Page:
Savage’s own uncle’s flag is among those flying at Magnolia. “He was missing in action in World War II, and his flag had been in the closet for 60 years,” she said. “There are a lot of stories out there.”

“It really is a pretty sight on a breezy day,” said McGehee.

When the flags are taken down, they’re stored at the cemetery office until the next holiday. The Friends group even bought a dryer to completely dry the flags before they go into storage.

For more information about the Avenue of Heroes program, contact Janet Savage at (251) 432-8672.

Meanwhile, each of the 3,867 graves at the adjacent Mobile National Cemetery received a miniature American flag, stuck 12 inches from the front of the headstone, on Friday, as they do every Memorial Day.

Usually, a group volunteers to put out the flags and pick them back up, but this year no one stepped up, said Larry Robinson, program support assistant at Barrancas National Cemetery at the Naval Air Station in Pensacola.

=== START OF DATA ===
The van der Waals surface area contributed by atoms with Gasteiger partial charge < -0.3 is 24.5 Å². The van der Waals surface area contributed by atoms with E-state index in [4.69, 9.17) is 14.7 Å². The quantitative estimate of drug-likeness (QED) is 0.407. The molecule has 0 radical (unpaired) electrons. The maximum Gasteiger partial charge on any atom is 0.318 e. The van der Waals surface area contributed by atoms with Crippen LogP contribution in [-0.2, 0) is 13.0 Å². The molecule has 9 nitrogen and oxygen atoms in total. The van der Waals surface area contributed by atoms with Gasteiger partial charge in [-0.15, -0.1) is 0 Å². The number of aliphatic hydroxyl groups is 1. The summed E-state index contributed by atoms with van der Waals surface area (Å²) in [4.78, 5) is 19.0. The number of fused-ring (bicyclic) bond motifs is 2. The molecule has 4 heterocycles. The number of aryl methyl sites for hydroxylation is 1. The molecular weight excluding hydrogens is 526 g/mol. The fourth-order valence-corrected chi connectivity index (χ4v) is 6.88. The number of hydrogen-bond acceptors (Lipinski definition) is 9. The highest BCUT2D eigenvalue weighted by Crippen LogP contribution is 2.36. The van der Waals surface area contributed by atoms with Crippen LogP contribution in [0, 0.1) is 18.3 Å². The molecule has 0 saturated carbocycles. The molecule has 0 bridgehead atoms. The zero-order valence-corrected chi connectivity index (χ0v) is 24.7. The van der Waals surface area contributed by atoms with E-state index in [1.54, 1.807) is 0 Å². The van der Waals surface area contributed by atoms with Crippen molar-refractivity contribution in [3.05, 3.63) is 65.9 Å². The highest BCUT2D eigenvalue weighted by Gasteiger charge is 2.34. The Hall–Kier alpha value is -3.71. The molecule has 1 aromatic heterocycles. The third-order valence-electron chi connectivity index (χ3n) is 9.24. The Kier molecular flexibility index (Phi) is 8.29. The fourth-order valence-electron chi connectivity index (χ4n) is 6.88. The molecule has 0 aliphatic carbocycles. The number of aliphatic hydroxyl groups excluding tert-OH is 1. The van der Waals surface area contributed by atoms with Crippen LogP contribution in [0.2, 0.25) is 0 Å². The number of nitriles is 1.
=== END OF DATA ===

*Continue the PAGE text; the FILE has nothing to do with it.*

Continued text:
“We have a contract to put out the flags in case we don’t have volunteers,” Robinson said.

In Pensacola, Boy Scouts are volunteering to adorn the markers of some 30,000 graves, he said.

Established in 1865, Mobile National Cemetery holds the remains of veterans of eight wars: the Revolutionary War, the War of 1812, War Between the States, Spanish-American War, World War I, World War II, Korean War and Vietnam War, according to a Department of Veterans Affairs brochure.

National Cemetery is a closed cemetery, meaning no more interments can take place there.

Dressing A Soldier For The Last Time

 

Photo Credit: Sheep Dog - Impact Assistance's

Photo Credit: Sheep Dog – Impact Assistance’s

This is a picture the military has never let anyone see until now.

This is a picture behind the scenes at Dover Air Force Base where the bodies of fallen soldiers are prepared for burial.